Many people find that a good pellet-based diet, formulated especially for the Amazons, with lots of chopped vegetables and fruits on the side, can be a good daily diet, but take care that this intelligent bird does not get bored with the pellets. Soak-and-cook, either from a vet or a commercial supplier, can be the answer, although it's more work than pellets. Many people like to create their own grain and legume based diet, which generally includes a mix of well-cooked beans and grains, including brown rice. As a practical matter, you will probably want to prepare the cooked diet in large batches, freezing what you're not using in a couple of days, and then defrosting it as you need it.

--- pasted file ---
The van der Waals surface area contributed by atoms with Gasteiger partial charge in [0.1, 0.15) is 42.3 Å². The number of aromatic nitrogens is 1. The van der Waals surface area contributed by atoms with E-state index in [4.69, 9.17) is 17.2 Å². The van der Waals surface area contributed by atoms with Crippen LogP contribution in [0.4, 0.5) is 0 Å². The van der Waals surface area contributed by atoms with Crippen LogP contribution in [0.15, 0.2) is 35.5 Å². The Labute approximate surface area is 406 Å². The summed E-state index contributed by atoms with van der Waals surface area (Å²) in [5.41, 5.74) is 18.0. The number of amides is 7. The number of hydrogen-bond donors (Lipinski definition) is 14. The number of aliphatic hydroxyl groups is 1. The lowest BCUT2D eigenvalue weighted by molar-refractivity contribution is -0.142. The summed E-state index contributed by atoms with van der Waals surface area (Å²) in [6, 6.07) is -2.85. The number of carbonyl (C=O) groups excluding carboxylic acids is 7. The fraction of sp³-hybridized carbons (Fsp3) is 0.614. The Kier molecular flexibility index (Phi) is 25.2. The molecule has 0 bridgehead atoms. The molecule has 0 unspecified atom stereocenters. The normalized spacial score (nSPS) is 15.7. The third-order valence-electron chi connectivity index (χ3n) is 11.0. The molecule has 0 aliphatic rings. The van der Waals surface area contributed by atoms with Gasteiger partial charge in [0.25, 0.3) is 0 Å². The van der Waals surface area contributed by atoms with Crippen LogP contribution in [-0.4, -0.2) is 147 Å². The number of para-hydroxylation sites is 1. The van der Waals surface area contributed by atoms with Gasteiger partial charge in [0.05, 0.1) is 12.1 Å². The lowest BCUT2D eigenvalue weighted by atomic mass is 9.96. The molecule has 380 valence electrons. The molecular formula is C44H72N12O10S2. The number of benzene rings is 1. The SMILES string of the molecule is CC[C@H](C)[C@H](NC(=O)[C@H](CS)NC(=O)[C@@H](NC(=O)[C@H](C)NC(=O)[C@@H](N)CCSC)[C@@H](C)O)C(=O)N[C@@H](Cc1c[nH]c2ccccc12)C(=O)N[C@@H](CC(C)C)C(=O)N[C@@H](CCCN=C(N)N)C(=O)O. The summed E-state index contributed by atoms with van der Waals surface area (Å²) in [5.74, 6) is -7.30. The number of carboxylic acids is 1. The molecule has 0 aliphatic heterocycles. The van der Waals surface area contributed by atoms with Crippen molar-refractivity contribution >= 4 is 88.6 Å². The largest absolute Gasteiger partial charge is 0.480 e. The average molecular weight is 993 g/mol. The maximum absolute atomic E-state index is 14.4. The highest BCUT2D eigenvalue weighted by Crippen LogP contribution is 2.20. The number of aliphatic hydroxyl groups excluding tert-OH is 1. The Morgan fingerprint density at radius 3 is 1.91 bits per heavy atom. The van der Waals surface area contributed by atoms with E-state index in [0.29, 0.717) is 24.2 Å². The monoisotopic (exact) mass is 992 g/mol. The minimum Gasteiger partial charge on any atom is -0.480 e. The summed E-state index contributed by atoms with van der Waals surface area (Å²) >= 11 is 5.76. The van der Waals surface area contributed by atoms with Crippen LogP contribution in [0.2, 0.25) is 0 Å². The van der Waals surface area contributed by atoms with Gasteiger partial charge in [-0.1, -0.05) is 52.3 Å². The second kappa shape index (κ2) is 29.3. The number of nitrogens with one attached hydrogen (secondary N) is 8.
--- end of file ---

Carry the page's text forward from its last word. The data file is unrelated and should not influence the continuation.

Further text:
Small, high carbohydrate seeds like millet can be included in the mix, but higher fat options like sunflower and peanut are usually held back and only offered when trick training. A well-socialized Blue-fronted Amazon will want to help you eat your dinner, which is fine if you eat a healthy diet that's rich in vegetables and whole grain, but never allow any parrot to sample avocado, chocolate, or undercooked meat or poultry.

Written by Elaine Radford


sociable, cuddly, absolute favorite birds, mimicry, best friend, gregarious


seasonal hormonal aggression, nonfavourite family members, aggressive, screaming, huge commitment


respiratory infection, mineral oil daily, house temperature, complex creature, diminutive size